Well, kind readers, I bring great news. While tablets began their existence as excellent content consumption devices, content creation took a while to come to fruition. But with Apple and Microsoft providing strong office software for the iPad, the ability for you to break-up with your laptop is now realistic. If you’re more of a Microsoft purist, you may prefer their suite of apps; Word, Excel and PowerPoint are finally available for the iPad and may be purchased along with the Office 365 subscription for $99/year. Apple’s collection of office apps — Pages, Numbers and Keynote — are now included for free (that’s free as in beer) with all new iPad purchases. And the interface is gorgeous offering streamlined templates to get you closer to a completed document before you’ve even begun. It’s important to note that Microsoft uses their standard .docx, .xlsx, and .pptx file formats — but Apple’s suite can edit and save in the very same Microsoft formats. So collaboration on documents with your PC pals is a no-brainer whichever way you choose to go.
And the next time you need to create a compelling presentation take Keynote out for a spin. It is a breath of fresh air that will help your presentation rise above the sea of snoozer PowerPoints. Not only is Keynote a joy to use, the built-in transitions and animations are stunning. If you want to keep your audience’s attention: start with a winning outline, don’t use too many words on your slides, and build it with Keynote.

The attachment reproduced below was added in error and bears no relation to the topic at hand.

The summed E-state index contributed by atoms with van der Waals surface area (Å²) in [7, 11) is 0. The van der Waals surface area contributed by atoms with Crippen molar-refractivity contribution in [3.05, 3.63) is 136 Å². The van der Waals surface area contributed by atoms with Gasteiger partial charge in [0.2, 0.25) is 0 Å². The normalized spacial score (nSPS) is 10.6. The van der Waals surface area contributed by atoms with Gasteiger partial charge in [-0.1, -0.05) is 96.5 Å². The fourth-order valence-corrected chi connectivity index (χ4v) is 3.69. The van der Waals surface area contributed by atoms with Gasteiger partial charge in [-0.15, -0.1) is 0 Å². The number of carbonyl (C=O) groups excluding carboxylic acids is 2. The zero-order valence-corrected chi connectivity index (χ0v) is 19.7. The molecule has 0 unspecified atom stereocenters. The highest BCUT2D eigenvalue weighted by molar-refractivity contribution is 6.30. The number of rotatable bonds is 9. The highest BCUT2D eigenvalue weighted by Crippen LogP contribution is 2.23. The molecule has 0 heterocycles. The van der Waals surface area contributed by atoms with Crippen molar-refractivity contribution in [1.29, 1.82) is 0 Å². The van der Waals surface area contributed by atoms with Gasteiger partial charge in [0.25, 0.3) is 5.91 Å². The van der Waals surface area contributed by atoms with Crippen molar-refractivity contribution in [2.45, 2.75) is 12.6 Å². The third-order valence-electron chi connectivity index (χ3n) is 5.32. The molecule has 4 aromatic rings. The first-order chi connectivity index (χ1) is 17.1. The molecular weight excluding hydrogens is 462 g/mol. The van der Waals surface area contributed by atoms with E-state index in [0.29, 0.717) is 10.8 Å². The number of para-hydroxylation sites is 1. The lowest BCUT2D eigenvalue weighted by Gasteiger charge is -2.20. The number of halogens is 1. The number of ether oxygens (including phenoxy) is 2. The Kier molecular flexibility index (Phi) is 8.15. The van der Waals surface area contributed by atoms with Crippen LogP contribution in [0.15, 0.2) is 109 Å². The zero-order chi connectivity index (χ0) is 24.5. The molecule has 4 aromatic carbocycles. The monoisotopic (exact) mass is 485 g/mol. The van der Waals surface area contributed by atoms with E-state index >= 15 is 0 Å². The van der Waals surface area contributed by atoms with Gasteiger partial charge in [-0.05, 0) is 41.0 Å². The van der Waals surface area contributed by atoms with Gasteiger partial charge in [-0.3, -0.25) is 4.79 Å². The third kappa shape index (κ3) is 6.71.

But now that you’ve created all these wonderful files, where do you keep ‘em? They could live on your device, but the real joy of the mobile experience is the portability of your files — being able to get to them easily from anywhere. The cloud-based storage marketplace is on fire. The list of contenders is long, but a few of the majors are Dropbox, iCloud (Apple), OneDrive (Microsoft), and Google Drive. All provide capable storage-in-the-sky, but each bring their own take to the solution. A current favorite is Dropbox as it’s platform agnostic. But sometimes a combination of services can serve you well; if you can keep track of where different items go. As I use Apple’s apps for office documents, I keep these syncing in iCloud where my latest versions of Pages, Numbers and Keynote documents stay up-to-date on each of my Macs and iGizmos. But for PDFs and other miscellaneous documents, I pop those into Dropbox — which I can also access from any device. If you are a heavy Microsoft user, you may take more advantage of OneDrive. And Google Drive is a strong offering if you spend your time on the Android platform. Each have a free level and multiple tiers of paid levels so take a peek at the fine print before making your final choice.
Finally, signing documents, both your own or from others, is a cornerstone of business correspondence. A PDF app like PDF Expert 5 ($10) can do more PDF acrobatics than you can shake a stick at. Filling out digital forms, annotation and markup, applying your digital signature — it’s all there.
So this summer, load up the iPad with your favorite set of office, storage and PDF apps and have that difficult conversation with your laptop: “It’s not you; it’s me.”